Targeted nutrition is pivotal in preserving muscle mass in cancer cachexia. A large number of studies demonstrated beneficial effects of nutritional interventions on muscle wasting. However, evidenced-based studies that indicate the optimal quantity and quality of the nutrients are often missing. Furthermore, the combination of multiple nutrients is expected to have a superior impact compared to single nutrients alone. More studies investigating the optimal quantity, quality and combination of nutrients are needed. Rationally-designed nutrition intervention studies, performed in well-characterized experimental models are an essential approach in the design of multimodal therapies targeting cancer cachexia.

Author Contributions

WW has drafted the manuscript. WW, AS, JT, AH, and RL edited and revised the manuscript. All authors listed have approved it for publication.

Conflict of Interest

AH was employed by Nutricia Research.

The remaining authors declare that the research was conducted in the absence of any commercial or financial relationships that could be construed as a potential conflict of interest.

Supplementary Material

The Supplementary Material for this article can be found online at: https://www.frontiersin.org/articles/10.3389/fnut.2020.601329/full#supplementary-material

References

1. Fearon K, Strasser F, Anker SD, Bosaeus I, Bruera E, Fainsinger RL, et al. Definition and classification of cancer cachexia: an international consensus. Lancet Oncol. (2011) 12:489–95. doi: 10.1016/S1470-2045(10)70218-7

PubMed Abstract | CrossRef Full Text | Google Scholar

2. Anker MS, Holcomb R, Muscaritoli M, von Haehling S, Haverkamp W, Jatoi A, et al. Orphan disease status of cancer cachexia in the USA and in the European Union: a systematic review. J Cachexia Sarcopenia Muscle. (2019) 10:22–34. doi: 10.1002/jcsm.12402

PubMed Abstract | CrossRef Full Text | Google Scholar

3. Prado CM, Lieffers JR, McCargar LJ, Reiman T, Sawyer MB, Martin L, et al. Prevalence and clinical implications of sarcopenic obesity in patients with solid tumours of the respiratory and gastrointestinal tracts: a population-based study. Lancet Oncol. (2008) 9:629–35. doi: 10.1016/S1470-2045(08)70153-0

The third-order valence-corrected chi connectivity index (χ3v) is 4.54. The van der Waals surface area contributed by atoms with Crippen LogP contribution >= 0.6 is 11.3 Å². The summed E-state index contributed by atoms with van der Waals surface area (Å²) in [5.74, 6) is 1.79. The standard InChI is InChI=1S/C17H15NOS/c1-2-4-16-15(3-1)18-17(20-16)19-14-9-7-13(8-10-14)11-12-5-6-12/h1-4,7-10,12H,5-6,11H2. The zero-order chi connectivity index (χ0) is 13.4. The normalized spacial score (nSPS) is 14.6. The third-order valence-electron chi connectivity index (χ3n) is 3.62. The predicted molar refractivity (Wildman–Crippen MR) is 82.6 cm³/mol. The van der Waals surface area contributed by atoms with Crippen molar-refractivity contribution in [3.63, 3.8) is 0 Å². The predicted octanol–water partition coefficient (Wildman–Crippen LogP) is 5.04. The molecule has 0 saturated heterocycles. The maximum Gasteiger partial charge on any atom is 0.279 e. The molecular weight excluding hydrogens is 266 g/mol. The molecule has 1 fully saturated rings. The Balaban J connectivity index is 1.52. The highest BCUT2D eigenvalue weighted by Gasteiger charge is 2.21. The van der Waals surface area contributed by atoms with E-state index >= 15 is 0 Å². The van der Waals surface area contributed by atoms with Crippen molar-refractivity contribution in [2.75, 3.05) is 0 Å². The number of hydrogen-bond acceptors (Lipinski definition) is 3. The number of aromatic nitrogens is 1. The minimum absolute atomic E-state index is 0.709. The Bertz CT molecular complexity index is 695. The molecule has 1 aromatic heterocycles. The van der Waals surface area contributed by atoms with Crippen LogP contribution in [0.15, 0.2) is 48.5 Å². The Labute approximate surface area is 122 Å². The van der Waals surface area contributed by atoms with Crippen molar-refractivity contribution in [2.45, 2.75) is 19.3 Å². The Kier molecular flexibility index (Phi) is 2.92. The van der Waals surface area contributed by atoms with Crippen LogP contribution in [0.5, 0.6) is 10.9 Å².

PubMed Abstract | CrossRef Full Text | Google Scholar

4. Dewys WD, Begg C, Lavin PT, Band PR, Bennett JM, Bertino JR, et al. Prognostic effect of weight loss prior to chemotherapy in cancer patients. Eastern cooperative oncology group. Am J Med. (1980) 69:491–7. doi: 10.1016/S0149–2918(05)80001–3

PubMed Abstract | CrossRef Full Text | Google Scholar

5. Vaughan VC, Martin P, Lewandowski PA. Cancer cachexia: impact, mechanisms and emerging treatments. J Cachexia Sarcopenia Muscle. (2013) 4:95–109. doi: 10.1007/s13539-012-0087-1

PubMed Abstract | CrossRef Full Text | Google Scholar

6. Turner DC, Kondic AG, Anderson KM, Robinson AG, Garon EB, Riess JW, et al. Pembrolizumab exposure-response assessments challenged by association of cancer cachexia and catabolic clearance. Clin Cancer Res. (2018) 24:5841–9. doi: 10.1158/1078-0432.CCR-18-0415

PubMed Abstract | CrossRef Full Text | Google Scholar

7. Aapro M, Arends J, Bozzetti F, Fearon K, Grunberg SM, Herrstedt J, et al. Early recognition of malnutrition and cachexia in the cancer patient: a position paper of a European school of oncology task force. Annals Oncol. (2014) 25:1492–9. doi: 10.1093/annonc/mdu085

PubMed Abstract | CrossRef Full Text

8. Ezeoke CC, Morley JE. Pathophysiology of anorexia in the cancer cachexia syndrome. J Cachexia Sarcopenia Muscle. (2015) 6:287–302. doi: 10.1002/jcsm.12059

PubMed Abstract | CrossRef Full Text | Google Scholar

9. Johnen H, Lin S, Kuffner T, Brown DA, Tsai VW, Bauskin AR, et al. Tumor-induced anorexia and weight loss are mediated by the TGF-beta superfamily cytokine MIC-1. Nat Med. (2007) 13:1333–40. doi: 10.1038/nm1677